Having a teacher in class teaching computer science rather than online courses is crucial in building students’ interest in the course, according to Gov. Asa Hutchinson. He said this during an event Monday, June 10 that celebrated Arkansas leadership in CS.
The event pooled educators from 30 states plus governors of South Carolina and Lowa. During his 2014 race, he vowed to introduce computer science in every school. His inspiration came from a project by her granddaughter, who made an app to run his campaign.
The proposal saw the light of day during his 2015 session. The law requires schools to offer CS either as a math or science credit. To facilitate this, the state provides $5 million every two years. It also includes cash prizes, pays training teachers, and grants for equipment, among other benefits.
Since the passing of the law students taking the course rose from 1,100 to 8,000 while the number of teachers teaching the discipline rose from 20 to 370. 63% of Arkansas schools have a student taking the course compared to 35% of state schools offering it.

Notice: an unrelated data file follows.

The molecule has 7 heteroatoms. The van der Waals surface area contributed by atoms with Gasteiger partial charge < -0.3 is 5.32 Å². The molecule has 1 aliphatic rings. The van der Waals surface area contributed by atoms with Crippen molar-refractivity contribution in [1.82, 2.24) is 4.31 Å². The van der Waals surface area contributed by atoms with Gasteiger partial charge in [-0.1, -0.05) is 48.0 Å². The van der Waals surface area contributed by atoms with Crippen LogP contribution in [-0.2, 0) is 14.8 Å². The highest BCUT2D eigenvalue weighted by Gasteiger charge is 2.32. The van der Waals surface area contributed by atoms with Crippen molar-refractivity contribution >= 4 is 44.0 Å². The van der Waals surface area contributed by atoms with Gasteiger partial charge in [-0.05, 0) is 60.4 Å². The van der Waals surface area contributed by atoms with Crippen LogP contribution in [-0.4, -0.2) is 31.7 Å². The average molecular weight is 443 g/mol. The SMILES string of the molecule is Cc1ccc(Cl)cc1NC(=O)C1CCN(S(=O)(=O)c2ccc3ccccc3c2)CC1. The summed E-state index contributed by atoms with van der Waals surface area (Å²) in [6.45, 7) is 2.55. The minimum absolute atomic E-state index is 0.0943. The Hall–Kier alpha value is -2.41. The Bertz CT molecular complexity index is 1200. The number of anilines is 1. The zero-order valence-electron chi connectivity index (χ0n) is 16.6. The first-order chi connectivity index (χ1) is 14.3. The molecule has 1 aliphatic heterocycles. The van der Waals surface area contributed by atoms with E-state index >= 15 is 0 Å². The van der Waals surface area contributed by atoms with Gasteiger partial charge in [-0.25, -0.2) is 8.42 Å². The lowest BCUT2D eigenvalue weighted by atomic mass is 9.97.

This embracing of the course made Arkansas become a leader in student coding movement. And how else to oversee this success than Anthony Owen. He is the state director of computer science, and he was in attendance.
Despite the success, 37% of schools in Arkansas are yet to offer the course since no student is interested. Hutchinson said that it is due to their unbelief that they can’t make it in computer science that keeps them from pursuing the discipline.